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The Promise (2005)

The Promise (2005)

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4.11 of 5 Votes: 5
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1400095417 (ISBN13: 9781400095414)

About book The Promise (2005)

In The Promise, a follow-up to The Chosen, we catch up with Reuven Malter as he is continuing his graduate education in the 1950s Jewish community of New York. While The Chosen focused on Reuven's life-altering friendship with Danny as the two boys found their way to manhood, The Promise deals with the clash of belief and unbelief, tradition and secularism, Orthodoxy and unorthodoxy, and supernaturalism and naturalism that hit the post-war American Jewish community. Secularism was a rising force before the war, but the horrors of the concentration camps and the anti-Semitism of Germany had shaken Judaism and Jewish scholars and Rabbis reacted differently. Some stood firm in the belief in a God who verbally and miraculously gave the Torah to Moses and in The Promise. This is represented by Rav Kalman, Reuven's teacher. Rav Kalman stands as a fierce fighter for the old ways and the old belief, even as more "enlightened" Jews turn away. Other Jews sought to find a way forward in the world of unbelief while still maintaining their identity and culture as Jews, and The Promise's Abraham Gordon represents this extreme. Reuven stands between the two clashing ideas, and his own father provides a middle way, of sorts. Reuven finds himself drawn into a close relationship with the Gordon family and as the book opens we find that he is dating Gordon's niece and befriending Gordon's troubled son. Before long, the Gordon family seeks Danny's clinical psychology services for their son, and the plot pulls together characters whose ideas repel them from one another.At one point in the book, Rav Kalman asks Reuven accusingly about his association with the secularist Abraham Gordon. As Reuven's smicha hangs in the balance, Kalman wants to know how Gordon's writings have influenced Reuven. "No," Reuven replies, "I don't like his answers." What about his questions, asks Rav Kalman. "I ask the same questions," Reuven responds. But Reuven has yet to find the answers.This is the crux of the book. For Judaism in particular, the events of the holocaust brought a crisis of faith. Where was the promised Messiah? How could this happen to God's chosen people? His treasured possession? First the pogroms in Russia, then the Nazi concentration camps. Where was God? With the forces of naturalism already sweeping through intellectualism, Orthodox belief was in peril. But even for Gentiles, the central question of the book is a question for all of us. Is God real? Must we abandon belief? Does modernity make faith obsolete?As a Christian, I believe that the answer to Reuven's questions is found in Jesus. The Messiah came, and the promise was kept. God is real and His reality demands a response. While I loved The Chosen and would recommend it to my teenagers, I think that The Promise is more difficult to understand without having a context in place historically and spiritually. I am sure a young reader would enjoy the plot of the book and enjoy discovering what happens to Danny and Reuven, but I would suggest that The Promise is a book best read after already gaining a strong understanding of 20th century history and philosophy.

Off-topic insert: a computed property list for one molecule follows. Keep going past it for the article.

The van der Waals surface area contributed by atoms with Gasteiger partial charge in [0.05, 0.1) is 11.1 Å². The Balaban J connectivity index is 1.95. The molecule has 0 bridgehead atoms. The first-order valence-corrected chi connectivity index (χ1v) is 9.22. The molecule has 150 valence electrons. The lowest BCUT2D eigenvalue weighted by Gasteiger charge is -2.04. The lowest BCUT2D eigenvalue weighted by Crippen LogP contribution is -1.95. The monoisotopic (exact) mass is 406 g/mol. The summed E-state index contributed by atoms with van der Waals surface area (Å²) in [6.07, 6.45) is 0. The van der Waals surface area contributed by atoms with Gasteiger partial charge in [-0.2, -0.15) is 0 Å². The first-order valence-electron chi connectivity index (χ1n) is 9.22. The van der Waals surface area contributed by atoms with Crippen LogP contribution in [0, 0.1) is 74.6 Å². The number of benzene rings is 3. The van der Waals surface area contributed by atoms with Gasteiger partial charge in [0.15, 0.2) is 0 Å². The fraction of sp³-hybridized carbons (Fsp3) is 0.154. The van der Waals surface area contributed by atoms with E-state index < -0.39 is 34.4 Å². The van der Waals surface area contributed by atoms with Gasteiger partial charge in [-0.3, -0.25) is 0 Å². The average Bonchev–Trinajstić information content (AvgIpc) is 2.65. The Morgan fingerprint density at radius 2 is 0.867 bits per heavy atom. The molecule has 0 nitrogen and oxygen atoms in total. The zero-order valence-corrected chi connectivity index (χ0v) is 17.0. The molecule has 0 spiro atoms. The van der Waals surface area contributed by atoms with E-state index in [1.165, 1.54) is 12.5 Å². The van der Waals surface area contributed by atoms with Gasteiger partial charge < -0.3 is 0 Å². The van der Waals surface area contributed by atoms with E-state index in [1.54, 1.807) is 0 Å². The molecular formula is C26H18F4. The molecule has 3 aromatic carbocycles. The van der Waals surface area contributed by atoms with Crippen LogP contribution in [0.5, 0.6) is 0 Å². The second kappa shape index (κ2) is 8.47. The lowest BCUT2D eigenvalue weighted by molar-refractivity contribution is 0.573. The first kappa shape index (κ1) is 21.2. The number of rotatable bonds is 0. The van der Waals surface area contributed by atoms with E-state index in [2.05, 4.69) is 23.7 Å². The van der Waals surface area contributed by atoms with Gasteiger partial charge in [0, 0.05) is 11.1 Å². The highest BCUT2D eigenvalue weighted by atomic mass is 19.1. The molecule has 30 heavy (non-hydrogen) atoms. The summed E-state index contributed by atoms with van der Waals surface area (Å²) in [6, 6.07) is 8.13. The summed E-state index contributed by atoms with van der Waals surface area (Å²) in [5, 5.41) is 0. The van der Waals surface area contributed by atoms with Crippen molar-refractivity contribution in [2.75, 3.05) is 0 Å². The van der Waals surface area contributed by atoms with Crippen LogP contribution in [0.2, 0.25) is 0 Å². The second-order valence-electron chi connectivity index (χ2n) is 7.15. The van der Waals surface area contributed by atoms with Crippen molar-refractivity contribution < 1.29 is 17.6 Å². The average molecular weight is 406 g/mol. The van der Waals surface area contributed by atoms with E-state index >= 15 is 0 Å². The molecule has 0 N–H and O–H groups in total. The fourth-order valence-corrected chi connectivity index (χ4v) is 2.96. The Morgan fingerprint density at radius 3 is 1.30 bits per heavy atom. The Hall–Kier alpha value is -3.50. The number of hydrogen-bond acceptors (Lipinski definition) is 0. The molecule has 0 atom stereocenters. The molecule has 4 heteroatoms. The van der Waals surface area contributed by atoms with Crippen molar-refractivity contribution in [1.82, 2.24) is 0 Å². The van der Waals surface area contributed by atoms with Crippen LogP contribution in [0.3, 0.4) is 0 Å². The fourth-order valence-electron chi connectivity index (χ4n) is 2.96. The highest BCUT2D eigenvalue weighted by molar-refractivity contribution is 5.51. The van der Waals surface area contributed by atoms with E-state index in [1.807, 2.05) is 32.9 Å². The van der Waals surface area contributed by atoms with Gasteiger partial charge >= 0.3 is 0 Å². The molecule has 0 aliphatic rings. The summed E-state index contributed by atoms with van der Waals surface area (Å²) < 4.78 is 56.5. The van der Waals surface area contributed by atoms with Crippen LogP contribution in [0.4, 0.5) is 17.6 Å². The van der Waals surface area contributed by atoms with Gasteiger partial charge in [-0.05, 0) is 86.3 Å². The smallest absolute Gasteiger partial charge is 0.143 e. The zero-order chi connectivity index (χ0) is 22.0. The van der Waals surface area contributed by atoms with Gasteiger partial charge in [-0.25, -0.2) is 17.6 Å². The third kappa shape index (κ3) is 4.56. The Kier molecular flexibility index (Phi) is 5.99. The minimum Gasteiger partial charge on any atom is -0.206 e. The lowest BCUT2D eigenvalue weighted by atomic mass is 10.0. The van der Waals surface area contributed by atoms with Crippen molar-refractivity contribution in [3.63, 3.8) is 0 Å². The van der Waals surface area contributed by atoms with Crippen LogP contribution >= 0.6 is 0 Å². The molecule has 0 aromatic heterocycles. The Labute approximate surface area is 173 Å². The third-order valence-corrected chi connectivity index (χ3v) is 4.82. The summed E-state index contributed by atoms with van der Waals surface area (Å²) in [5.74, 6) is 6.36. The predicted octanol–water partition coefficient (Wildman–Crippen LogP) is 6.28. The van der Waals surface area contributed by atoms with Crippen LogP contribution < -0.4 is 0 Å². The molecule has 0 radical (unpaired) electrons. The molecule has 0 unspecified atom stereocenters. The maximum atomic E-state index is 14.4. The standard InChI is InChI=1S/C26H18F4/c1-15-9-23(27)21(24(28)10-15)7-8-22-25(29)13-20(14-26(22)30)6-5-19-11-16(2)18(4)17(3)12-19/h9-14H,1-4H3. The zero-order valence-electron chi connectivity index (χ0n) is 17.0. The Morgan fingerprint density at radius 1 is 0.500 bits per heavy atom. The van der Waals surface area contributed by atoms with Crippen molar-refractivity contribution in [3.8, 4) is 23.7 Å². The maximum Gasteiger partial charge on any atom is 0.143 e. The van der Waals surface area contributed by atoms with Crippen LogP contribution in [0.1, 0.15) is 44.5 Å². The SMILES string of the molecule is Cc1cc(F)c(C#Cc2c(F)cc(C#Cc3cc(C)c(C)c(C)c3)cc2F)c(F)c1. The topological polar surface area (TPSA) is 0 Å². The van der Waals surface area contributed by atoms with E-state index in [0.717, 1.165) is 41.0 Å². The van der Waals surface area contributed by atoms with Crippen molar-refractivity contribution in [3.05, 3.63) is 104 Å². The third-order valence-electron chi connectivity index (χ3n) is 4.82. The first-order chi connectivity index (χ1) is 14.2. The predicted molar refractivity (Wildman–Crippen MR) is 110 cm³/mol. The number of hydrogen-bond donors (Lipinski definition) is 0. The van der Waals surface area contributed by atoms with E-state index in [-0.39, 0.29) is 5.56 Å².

I wanted to write a long review on this marvelous novel ..However I think I won't find enough words to describe my admiration!This is the sequel of Potok's novel "The Chosen" Which I didn't think anything can beat it , We have the same old characters beside lots of other new scholars and their families. Potok continues drawing his characters that you feel you already can see & feel them , his major strength point in writing is the dialogue between characters and the description of places & people that is neither lengthy nor too short.. His weak point is the description of discussions without focusing on a single topic or giving an example .. maybe I wanted that cos I liked to focus on how do Jews study their religious books, are they complex? how they find contradictions & assertions in other places? and so many real questions not imaginary situations.Our old characters (Danny & Reuven) have been matured now, one can't do anything but fall in love with Danny's character, while Reuven drove me crazy with his silence in so many important situations .." he just didn't find anything to say" quoting the writer in so many places.. I was amazed by the similarities between Hasidics and Radical Muslims, they get married to virgins, the separation between males & females while worshiping and even in weddings!! This came to me as a shock we "Muslims" are not the only reserved people in the world! and religious people in all around the world had many things to share!! Even the strange feelings that Reuven , Rachel & her family felt while dealing with Danny's family was a great deal to consider!During the middle chapters and the confrontations/contradictions between East Europe method of teaching, Pink Floyd's The Wall-Part2 was running in my mind in the background : "We don't need no education ..We don't need no thought control" !! Potok simply reserve Noble Prize, I wonder why he didn't get it till now!P.S: Again I'm here evaluating the literature and the great gift the writer has as you can imagine how different his thoughts can be from an Arab Muslim girl!